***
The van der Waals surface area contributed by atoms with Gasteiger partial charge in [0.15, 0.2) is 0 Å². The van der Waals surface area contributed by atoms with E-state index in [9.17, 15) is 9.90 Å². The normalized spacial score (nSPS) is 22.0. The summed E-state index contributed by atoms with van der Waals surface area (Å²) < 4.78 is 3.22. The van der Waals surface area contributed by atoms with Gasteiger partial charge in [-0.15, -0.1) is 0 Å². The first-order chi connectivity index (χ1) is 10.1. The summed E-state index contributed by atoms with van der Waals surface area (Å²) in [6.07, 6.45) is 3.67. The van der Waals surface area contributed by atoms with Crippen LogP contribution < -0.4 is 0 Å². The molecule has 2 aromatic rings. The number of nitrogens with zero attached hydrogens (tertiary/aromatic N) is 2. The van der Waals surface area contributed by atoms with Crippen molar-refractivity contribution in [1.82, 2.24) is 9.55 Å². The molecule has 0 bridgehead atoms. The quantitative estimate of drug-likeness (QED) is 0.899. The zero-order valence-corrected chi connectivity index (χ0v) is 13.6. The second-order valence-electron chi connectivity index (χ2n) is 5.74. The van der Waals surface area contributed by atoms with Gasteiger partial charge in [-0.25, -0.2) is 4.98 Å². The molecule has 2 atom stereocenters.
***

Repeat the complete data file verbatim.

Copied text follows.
The van der Waals surface area contributed by atoms with Gasteiger partial charge in [0.15, 0.2) is 0 Å². The van der Waals surface area contributed by atoms with E-state index in [9.17, 15) is 9.90 Å². The normalized spacial score (nSPS) is 22.0. The summed E-state index contributed by atoms with van der Waals surface area (Å²) < 4.78 is 3.22. The van der Waals surface area contributed by atoms with Gasteiger partial charge in [-0.15, -0.1) is 0 Å². The first-order chi connectivity index (χ1) is 10.1. The summed E-state index contributed by atoms with van der Waals surface area (Å²) in [6.07, 6.45) is 3.67. The van der Waals surface area contributed by atoms with Crippen LogP contribution < -0.4 is 0 Å². The molecule has 2 aromatic rings. The number of nitrogens with zero attached hydrogens (tertiary/aromatic N) is 2. The van der Waals surface area contributed by atoms with Crippen molar-refractivity contribution in [1.82, 2.24) is 9.55 Å². The molecule has 0 bridgehead atoms. The quantitative estimate of drug-likeness (QED) is 0.899. The zero-order valence-corrected chi connectivity index (χ0v) is 13.6. The second-order valence-electron chi connectivity index (χ2n) is 5.74. The van der Waals surface area contributed by atoms with Gasteiger partial charge in [-0.25, -0.2) is 4.98 Å². The molecule has 2 atom stereocenters.